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The Diamond Plaza phenomenon: the best of us, the worst of us

There it is, tucked away in Nairobi’s Highridge area: the strangest of shopping malls. Like some bizarre human-sized rabbit warren, full of confusing corners, surprising staircases and odd little businesses in basements, on roofs, in the car park. You almost expect Alice to pop up somewhere in this wonderland – expect that Diamond Plaza, or ‘DP’ as we locals call it, is a purely South Asian phenomenon, and Alice would have to be called Alya, and be wearing a little salwar-kameez.

You can buy madafu in the car park at DP. Or watch others do it while sipping a coffee on a rooftop. You can get a quick haircut as the cars pile in, looking for that elusive parking space. You can buy newspapers from Mumbai, toys from Shanghai, bhindi from Limuru. You can have a prayer said for you by a priest in full regalia in a tiny mandir, no bigger than a closet; or pick a choice cut from a butchery not too far away. You can eat anything: biryani and pau bhaji compete with chow mein and burgers for your culinary attention; but Kenya’s own Maru’s bhajia and mayai chapatti take pride of place. Or you could just chew a paan all day long with your fellow idlers, watching the girls come and go.

You can come here to buy rakhis for your brother, barfi for your mother, kurtas for your father. You can buy firecrackers for Diwali, semolina for Idd and tinsel for Christmas. You’ll get the best mangoes in December and a range of affordable umbrellas in April. You can choose from a full range of the world’s tackiest decorative pieces to adorn your living room. Or you could give it all a miss and go somewhere quieter. And cleaner. And more refined.

Nothing really happens at DP at ten in the morning: you can park anywhere you like and watch a couple of sweepers make half-hearted attempts to clear away yesterday’s debris. At ten o’clock at night, however, you’ll circle for ages looking for a parking slot, and may share a table with three other clans. But you can always do that peculiarly Kenyan Asian thing: eat in your car, en famille. Whatever you do decide to eat, you’ll have to contend with swarms of waiters, incentivised to the verge of dementia by tiny commissions on every order taken, waving menus in your face until you finally shout out what you want.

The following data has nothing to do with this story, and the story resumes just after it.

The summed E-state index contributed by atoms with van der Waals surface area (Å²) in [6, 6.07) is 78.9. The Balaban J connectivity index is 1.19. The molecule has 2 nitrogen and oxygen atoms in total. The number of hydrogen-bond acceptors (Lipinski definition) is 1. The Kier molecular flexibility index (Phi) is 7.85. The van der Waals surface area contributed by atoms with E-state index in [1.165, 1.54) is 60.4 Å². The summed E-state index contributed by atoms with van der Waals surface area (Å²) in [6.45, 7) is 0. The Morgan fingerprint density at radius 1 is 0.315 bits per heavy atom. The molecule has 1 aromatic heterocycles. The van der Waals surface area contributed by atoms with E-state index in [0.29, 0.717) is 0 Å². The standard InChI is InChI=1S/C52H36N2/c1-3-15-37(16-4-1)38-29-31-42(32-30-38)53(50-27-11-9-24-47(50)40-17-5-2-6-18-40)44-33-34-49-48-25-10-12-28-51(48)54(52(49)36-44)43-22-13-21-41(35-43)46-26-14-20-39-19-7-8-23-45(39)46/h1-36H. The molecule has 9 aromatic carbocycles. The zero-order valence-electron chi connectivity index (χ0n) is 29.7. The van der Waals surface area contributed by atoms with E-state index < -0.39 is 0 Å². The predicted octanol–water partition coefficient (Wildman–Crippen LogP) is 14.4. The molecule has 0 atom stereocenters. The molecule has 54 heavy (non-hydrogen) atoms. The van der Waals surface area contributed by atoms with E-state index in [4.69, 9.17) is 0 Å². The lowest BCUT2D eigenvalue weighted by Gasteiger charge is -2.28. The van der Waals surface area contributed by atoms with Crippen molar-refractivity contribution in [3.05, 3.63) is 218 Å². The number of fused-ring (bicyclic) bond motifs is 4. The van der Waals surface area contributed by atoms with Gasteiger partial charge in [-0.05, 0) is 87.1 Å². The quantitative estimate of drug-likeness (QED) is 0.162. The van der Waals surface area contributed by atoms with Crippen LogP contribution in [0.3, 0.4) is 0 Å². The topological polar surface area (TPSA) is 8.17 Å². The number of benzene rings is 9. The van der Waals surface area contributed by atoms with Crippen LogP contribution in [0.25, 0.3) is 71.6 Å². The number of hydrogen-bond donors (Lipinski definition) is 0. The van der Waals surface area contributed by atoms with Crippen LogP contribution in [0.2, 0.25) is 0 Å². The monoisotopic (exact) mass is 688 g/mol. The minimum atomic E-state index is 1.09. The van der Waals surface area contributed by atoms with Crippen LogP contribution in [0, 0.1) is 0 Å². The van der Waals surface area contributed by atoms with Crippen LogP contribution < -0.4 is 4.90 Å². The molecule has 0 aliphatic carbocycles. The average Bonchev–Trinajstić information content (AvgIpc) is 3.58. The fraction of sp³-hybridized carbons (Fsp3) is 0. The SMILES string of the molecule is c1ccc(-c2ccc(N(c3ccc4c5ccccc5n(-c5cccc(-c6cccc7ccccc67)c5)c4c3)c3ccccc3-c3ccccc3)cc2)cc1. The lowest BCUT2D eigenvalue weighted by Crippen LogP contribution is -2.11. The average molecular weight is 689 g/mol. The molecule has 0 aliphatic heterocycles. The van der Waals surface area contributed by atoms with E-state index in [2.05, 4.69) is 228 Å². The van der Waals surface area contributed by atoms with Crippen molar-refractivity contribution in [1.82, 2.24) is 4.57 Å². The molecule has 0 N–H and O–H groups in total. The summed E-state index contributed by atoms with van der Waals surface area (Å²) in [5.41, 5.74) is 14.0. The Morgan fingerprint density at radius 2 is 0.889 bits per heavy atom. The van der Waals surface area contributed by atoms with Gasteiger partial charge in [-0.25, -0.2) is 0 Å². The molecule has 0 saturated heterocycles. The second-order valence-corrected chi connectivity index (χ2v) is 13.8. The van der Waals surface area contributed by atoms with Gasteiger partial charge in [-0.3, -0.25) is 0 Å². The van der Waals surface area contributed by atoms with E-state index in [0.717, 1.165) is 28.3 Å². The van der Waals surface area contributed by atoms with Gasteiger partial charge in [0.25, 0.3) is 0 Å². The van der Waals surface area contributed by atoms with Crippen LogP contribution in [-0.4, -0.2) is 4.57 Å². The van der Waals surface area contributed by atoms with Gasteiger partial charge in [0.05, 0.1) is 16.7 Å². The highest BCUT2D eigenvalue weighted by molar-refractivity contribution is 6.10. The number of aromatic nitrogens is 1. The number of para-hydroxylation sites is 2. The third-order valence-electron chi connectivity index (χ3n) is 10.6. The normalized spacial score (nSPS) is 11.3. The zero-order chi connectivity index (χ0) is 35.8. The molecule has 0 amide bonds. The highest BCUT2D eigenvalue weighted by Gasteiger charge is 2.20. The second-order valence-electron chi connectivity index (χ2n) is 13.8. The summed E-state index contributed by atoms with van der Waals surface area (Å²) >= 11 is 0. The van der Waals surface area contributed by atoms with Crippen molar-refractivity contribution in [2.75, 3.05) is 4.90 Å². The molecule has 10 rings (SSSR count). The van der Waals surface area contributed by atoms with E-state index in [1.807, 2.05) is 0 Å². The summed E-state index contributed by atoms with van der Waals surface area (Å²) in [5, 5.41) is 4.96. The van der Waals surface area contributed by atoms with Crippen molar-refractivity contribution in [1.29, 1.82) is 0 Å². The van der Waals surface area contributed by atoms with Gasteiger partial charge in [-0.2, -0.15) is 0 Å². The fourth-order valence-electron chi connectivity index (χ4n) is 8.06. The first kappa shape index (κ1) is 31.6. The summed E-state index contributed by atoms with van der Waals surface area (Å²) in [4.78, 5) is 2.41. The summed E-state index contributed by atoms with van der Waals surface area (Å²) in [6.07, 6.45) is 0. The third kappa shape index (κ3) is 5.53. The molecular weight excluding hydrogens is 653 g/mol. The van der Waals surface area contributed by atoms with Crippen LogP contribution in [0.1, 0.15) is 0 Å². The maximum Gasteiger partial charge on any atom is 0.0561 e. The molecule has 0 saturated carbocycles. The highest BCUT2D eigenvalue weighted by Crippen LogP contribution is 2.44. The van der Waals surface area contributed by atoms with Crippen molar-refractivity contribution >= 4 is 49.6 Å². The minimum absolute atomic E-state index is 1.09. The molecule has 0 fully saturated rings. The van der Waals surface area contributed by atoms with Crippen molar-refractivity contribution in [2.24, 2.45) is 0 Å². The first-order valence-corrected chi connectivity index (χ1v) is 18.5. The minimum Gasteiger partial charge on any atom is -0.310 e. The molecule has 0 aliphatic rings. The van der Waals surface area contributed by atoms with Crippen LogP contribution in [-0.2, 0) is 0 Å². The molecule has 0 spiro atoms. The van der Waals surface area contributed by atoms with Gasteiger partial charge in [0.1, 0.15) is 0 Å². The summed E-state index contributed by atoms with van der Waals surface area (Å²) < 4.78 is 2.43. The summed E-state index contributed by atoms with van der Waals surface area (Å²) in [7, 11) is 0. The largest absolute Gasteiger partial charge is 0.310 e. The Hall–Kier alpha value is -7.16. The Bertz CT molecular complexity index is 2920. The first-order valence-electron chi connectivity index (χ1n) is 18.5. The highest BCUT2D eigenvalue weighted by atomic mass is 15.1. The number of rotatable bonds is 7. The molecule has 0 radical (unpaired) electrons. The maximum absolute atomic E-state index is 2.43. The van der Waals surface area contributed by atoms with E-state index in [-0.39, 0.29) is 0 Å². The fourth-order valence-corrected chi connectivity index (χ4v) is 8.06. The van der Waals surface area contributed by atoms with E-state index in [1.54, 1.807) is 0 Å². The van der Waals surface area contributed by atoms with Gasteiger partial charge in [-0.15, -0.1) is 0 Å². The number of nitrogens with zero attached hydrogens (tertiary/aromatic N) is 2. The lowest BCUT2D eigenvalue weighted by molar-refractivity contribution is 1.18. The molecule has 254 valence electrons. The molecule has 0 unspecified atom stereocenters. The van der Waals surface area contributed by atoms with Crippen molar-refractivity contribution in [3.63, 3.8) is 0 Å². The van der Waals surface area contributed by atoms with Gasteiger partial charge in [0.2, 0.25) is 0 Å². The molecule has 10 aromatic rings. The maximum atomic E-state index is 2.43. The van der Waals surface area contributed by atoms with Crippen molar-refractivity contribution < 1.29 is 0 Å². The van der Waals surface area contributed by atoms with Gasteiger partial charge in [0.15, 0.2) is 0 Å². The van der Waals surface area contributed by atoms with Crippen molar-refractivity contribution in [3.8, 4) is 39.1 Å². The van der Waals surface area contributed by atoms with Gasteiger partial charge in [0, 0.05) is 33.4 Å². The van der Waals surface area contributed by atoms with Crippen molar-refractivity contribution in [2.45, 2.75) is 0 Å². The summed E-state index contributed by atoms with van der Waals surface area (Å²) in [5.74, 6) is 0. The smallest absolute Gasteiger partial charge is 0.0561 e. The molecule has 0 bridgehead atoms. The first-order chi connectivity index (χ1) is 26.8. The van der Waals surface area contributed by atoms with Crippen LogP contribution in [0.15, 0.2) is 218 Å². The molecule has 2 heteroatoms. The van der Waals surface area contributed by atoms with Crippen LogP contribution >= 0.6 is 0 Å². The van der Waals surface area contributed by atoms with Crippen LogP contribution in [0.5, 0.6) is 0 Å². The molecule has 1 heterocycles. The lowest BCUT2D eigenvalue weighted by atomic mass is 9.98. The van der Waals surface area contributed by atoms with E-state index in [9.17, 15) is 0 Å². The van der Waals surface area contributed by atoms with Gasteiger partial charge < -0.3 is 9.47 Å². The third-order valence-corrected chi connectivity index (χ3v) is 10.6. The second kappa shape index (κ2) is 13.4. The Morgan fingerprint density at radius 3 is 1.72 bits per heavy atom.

Diamond Plaza showcases the best of us: it has within its walls the quintessential business model. Lots and lots of hard-working, determined and shrewd hucksters who set up their stalls in minuscule cubby-holes, work all hours and turn a neat profit by maintaining a tight focus on what their customers actually need, at a great price. This is the most basic arena of free enterprise: it’s where the little people set up shop and take their economic future into their own hands. Individuals, families, communities and entire nations have lifted themselves out of poverty in this fashion, throughout history. It is chaotic and frenetic, and it works.

DP also encapsulates the worst of us: it is dirty, disorderly and not a little dangerous. There is grime and litter everywhere, and no one appears to care. Most of those bustling eating houses have kitchens that would fail a health and sanitation test in Hades. The walls and floors are often pock-marked with the hideous remains of someone’s paan, ejected casually. You would not want to visit a lavatory in DP.

Naked wires still hang loose from ceilings. Part of the place is always a construction site, with sand and cement piled up right outside shops open for business. What architectural plans are being followed, and what quality of materials is being used, are not questions you should waste any breath asking. You could spend a lifetime looking for a fire exit, and would not want to be around if someone dropped a lighter.